The Mission (1986) Robert De Niro, Jeremy Irons, Ray McAnally, Aidan Quinn Movie Review

The Mission (1986)   4/54/54/54/54/5

Jeremy Irons in The Mission (1986)

There on a Mission from God

Following the horrific death of one missionary, Father Gabriel (Jeremy Irons), a Spanish Jesuit, is sent in to the South American wilderness to build a mission and hopefully convert the native Indians of the area to Christianity. On his arrival he initially finds himself locking horns with Rodrigo Mendoza (Robert De Niro) a slave hunter who is conflicted by his relationship back home with his brother Felipe (Aidan Quinn) and Carlotta (Cherie Lunghi). Events lead to Rodrigo converting and joining Father Gabriel at the mission. But when the colonies change hands with Spain selling them to Portugal the two must fight together to defend what they have built together.

One of the most telling things about "The Mission" came from a review I once glimpsed which said it is a good starting point for a discussion. I say telling because when I hear the word discussion mentioned alongside a movie I often think that; one this will be a movie with at least an intellectual side and two this is a movie which might not work so well as entertainment for the masses, if you life the popcorn crowd. And having watched "The Mission" three times over the years I believe that for the most to be true as this is a movie for those who want more than just simple visual entertainment from a movie yet at the same time it has something about it which manages to provide something for those who do not want to get their heads around a story.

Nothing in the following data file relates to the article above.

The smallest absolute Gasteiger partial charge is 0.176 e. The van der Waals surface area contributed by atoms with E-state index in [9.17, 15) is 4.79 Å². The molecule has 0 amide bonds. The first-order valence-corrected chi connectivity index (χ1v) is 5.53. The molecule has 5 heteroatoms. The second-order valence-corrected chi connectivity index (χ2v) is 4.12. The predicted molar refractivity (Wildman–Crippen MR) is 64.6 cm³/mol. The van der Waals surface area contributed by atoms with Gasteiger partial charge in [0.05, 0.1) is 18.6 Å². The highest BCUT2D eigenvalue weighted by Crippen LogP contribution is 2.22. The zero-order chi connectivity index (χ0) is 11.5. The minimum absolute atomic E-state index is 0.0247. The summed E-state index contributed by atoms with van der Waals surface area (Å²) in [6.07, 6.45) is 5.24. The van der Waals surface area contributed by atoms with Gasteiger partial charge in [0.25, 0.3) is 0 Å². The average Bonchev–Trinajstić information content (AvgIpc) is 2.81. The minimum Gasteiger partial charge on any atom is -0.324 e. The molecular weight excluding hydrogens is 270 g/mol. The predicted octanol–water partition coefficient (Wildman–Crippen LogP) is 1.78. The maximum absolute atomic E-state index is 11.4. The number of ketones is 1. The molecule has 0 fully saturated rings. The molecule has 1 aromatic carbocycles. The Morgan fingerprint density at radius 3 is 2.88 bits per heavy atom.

Robert De Niro in The Mission (1986)

Now "The Mission" when it comes to the story has many parts with the first third of the movie focusing on Rodrigo as events lead him to join Father Gabriel as he seeks to create a mission. It is a thoroughly powerful conversion as out of penance for something he did Roberto insists on carrying a huge net filled with armour through the jungle, dragging it up cliff faces with a rope heavier than many a man could bear. But as I said there are other parts to the story and we have the unfolding political events when it comes to the ownership and ruling of the colonies. It is this side which at times, with all the heavy dialogue, which might struggle to captivate the audience who don't feel a desire to discuss a movie after watching it.

Whether or not the story to "The Mission" works completely for you or not what will is the combination of look, sound and the actors. Watching a mud coated Robert De Niro, his hair thick with wet dirt, climb up a stunning mountain side whilst you have a piece of haunting music composed by Ennio Morricone is spell binding. And this happens time again where the composure of a scene, the actors commitment to their role and Morricone's magnificent score combine to create something truly beautiful. It is this side of the movie which for those who don't find the story completely stimulating, will keep them watching as it is one beautiful movie.

What this all boils down to is that "The Mission" does feature one of those stories which isn't going to work for everyone due to its more intellectual side. But this is one of those movies where look, sounds and the acting come together to create something which is special, memorable and captivating.